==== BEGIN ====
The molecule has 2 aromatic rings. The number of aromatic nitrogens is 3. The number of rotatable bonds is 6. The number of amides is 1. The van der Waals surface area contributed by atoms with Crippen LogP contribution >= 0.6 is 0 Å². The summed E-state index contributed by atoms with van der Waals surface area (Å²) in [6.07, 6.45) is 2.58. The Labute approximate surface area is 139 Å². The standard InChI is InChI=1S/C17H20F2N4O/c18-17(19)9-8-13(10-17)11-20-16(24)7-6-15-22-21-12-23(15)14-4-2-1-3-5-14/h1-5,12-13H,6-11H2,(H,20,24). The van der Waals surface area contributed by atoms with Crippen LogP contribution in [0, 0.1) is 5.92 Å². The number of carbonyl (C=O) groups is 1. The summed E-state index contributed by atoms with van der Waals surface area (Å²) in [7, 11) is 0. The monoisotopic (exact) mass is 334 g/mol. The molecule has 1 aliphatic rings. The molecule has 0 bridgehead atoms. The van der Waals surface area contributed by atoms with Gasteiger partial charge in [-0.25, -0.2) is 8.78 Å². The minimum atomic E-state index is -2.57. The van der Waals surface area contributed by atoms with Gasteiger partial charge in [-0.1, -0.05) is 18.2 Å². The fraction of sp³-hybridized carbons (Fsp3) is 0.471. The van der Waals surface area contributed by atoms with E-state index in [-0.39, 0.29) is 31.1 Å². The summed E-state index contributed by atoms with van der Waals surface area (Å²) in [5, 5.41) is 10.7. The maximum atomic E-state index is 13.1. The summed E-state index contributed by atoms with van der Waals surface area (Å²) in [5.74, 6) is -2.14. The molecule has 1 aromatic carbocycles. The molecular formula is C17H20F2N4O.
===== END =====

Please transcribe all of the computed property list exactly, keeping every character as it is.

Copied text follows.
The molecule has 2 aromatic rings. The number of aromatic nitrogens is 3. The number of rotatable bonds is 6. The number of amides is 1. The van der Waals surface area contributed by atoms with Crippen LogP contribution >= 0.6 is 0 Å². The summed E-state index contributed by atoms with van der Waals surface area (Å²) in [6.07, 6.45) is 2.58. The Labute approximate surface area is 139 Å². The standard InChI is InChI=1S/C17H20F2N4O/c18-17(19)9-8-13(10-17)11-20-16(24)7-6-15-22-21-12-23(15)14-4-2-1-3-5-14/h1-5,12-13H,6-11H2,(H,20,24). The van der Waals surface area contributed by atoms with Crippen LogP contribution in [0, 0.1) is 5.92 Å². The number of carbonyl (C=O) groups is 1. The summed E-state index contributed by atoms with van der Waals surface area (Å²) in [7, 11) is 0. The monoisotopic (exact) mass is 334 g/mol. The molecule has 1 aliphatic rings. The molecule has 0 bridgehead atoms. The van der Waals surface area contributed by atoms with Gasteiger partial charge in [-0.25, -0.2) is 8.78 Å². The minimum atomic E-state index is -2.57. The van der Waals surface area contributed by atoms with Gasteiger partial charge in [-0.1, -0.05) is 18.2 Å². The fraction of sp³-hybridized carbons (Fsp3) is 0.471. The van der Waals surface area contributed by atoms with E-state index in [-0.39, 0.29) is 31.1 Å². The summed E-state index contributed by atoms with van der Waals surface area (Å²) in [5, 5.41) is 10.7. The maximum atomic E-state index is 13.1. The summed E-state index contributed by atoms with van der Waals surface area (Å²) in [5.74, 6) is -2.14. The molecule has 1 aromatic carbocycles. The molecular formula is C17H20F2N4O.